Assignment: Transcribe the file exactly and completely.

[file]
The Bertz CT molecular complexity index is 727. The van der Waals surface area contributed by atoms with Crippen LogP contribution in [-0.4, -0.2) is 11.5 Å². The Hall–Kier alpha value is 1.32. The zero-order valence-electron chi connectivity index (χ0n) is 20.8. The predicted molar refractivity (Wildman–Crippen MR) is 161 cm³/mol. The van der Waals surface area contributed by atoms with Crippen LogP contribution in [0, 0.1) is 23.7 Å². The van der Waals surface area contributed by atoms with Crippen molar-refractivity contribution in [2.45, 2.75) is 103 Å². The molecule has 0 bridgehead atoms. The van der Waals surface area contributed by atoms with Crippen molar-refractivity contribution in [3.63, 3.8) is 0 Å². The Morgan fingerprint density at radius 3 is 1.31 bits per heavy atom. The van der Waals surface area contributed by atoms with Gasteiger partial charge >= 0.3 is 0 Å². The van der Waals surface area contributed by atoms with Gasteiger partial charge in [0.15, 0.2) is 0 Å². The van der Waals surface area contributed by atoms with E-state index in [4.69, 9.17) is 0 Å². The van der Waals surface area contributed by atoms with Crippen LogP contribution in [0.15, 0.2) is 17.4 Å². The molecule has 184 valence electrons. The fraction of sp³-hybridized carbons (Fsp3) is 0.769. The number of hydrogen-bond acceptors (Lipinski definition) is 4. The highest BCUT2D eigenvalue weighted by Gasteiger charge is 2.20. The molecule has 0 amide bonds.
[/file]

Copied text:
The Bertz CT molecular complexity index is 727. The van der Waals surface area contributed by atoms with Crippen LogP contribution in [-0.4, -0.2) is 11.5 Å². The Hall–Kier alpha value is 1.32. The zero-order valence-electron chi connectivity index (χ0n) is 20.8. The predicted molar refractivity (Wildman–Crippen MR) is 161 cm³/mol. The van der Waals surface area contributed by atoms with Crippen LogP contribution in [0, 0.1) is 23.7 Å². The van der Waals surface area contributed by atoms with Crippen molar-refractivity contribution in [2.45, 2.75) is 103 Å². The molecule has 0 bridgehead atoms. The van der Waals surface area contributed by atoms with Crippen molar-refractivity contribution in [3.63, 3.8) is 0 Å². The Morgan fingerprint density at radius 3 is 1.31 bits per heavy atom. The van der Waals surface area contributed by atoms with Gasteiger partial charge >= 0.3 is 0 Å². The van der Waals surface area contributed by atoms with Gasteiger partial charge in [0.15, 0.2) is 0 Å². The van der Waals surface area contributed by atoms with E-state index in [4.69, 9.17) is 0 Å². The van der Waals surface area contributed by atoms with Crippen LogP contribution in [0.15, 0.2) is 17.4 Å². The molecule has 184 valence electrons. The fraction of sp³-hybridized carbons (Fsp3) is 0.769. The number of hydrogen-bond acceptors (Lipinski definition) is 4. The highest BCUT2D eigenvalue weighted by Gasteiger charge is 2.20. The molecule has 0 amide bonds.